Analyst: LNG 'Most Powerful Weapon' In Addressing Ukraine Crisis
Russia's recent invasion of the Crimea in eastern Ukraine provided a dramatic backdrop for discussions about U.S. oil and natural gas exports during last week's CERAWeek Conference in Houston. For starters, panelists observed that U.S. oil and natural gas exports could benefit U.S. allies in Europe and Asia. Moreover, they pointed out the United States' supply cushion gives it leverage to pursue sanctions on Iran. Chevron Corp. Chairman and CEO John Watson told attendees that the U.S. should move forward with exporting oil and liquefied natural gas (LNG), saying that U.S. consumers and U.S. allies would benefit.
The crisis in the Ukraine is a prime example of why the United States needs to "get real" about LNG exports, said Andrew Weissman, senior energy advisory at Haynes and Boone LLP and chief executive officer and founder of energy market analysis service EBW Analytics Group. Weissman has provided strategic advice and counseling to independent oil and gas producers, power producers, major electric and gas utilities, hedge funds and energy traders, retail and wholesale energy markets, equipment vendors and large energy users.
Below are excerpts from Rigzone’s recent interview with Weissman.
Rigzone: With only a handful of U.S. LNG export licenses approved, could the U.S. really aid the Ukraine in terms of LNG exports? How much in terms of natural gas volume would it take to influence the Ukrainian crisis?
Weissman: The U.S. could definitely aid Ukraine in particular and our European allies more generally. Russia is heavily dependent upon natural gas sales to Europe for a major share of the Russian government’s revenues. It does not want – and cannot afford – for the U.S. to compete aggressively for natural gas sales to European countries that currently buy natural gas. If the U.S. were to make its intentions clear, regarding an aggressive ramp-up for LNG exports to Ukraine and to our allies in Europe, Russia would be under tremendous pressure to provide whatever near-term concessions it needs to in order to convince its customers that Russia is a dependable supplier and that these customers do not need to purchase natural gas from the U.S. These pressures would be strongest as it applies to Russia’s relationship with Germany and countries in Central Europe. If these countries were firm enough, though, they could use this pressure to ensure that Russia continues to supply Ukraine, without price increases.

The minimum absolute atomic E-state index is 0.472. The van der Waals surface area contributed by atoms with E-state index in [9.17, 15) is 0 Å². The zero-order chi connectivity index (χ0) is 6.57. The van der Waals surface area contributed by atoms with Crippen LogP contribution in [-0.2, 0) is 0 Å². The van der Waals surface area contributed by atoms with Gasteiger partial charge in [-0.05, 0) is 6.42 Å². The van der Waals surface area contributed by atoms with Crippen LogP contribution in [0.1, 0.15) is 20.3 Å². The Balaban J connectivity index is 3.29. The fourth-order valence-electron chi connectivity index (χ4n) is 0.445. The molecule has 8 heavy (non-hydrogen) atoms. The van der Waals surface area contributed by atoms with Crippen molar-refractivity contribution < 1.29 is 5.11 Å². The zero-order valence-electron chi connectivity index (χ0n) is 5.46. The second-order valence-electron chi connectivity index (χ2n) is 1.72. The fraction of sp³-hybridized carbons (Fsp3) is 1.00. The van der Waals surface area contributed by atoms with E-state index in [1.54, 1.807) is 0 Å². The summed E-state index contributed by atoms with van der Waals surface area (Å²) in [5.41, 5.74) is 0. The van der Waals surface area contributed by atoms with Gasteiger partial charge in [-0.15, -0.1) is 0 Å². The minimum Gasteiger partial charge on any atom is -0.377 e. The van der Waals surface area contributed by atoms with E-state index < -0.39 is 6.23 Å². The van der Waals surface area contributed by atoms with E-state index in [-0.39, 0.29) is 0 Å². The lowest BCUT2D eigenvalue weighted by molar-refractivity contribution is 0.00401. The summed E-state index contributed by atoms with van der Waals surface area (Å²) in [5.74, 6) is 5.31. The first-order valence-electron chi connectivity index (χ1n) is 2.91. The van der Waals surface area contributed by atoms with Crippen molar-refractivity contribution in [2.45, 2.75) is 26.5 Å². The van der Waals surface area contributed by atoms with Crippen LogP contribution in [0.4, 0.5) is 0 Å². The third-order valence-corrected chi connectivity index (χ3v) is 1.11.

Potential U.S. exports to Europe of 5 to 10 billion cubic feet per day (Bcf/d) would be more than enough to create a major point of leverage vis a vis Russia.
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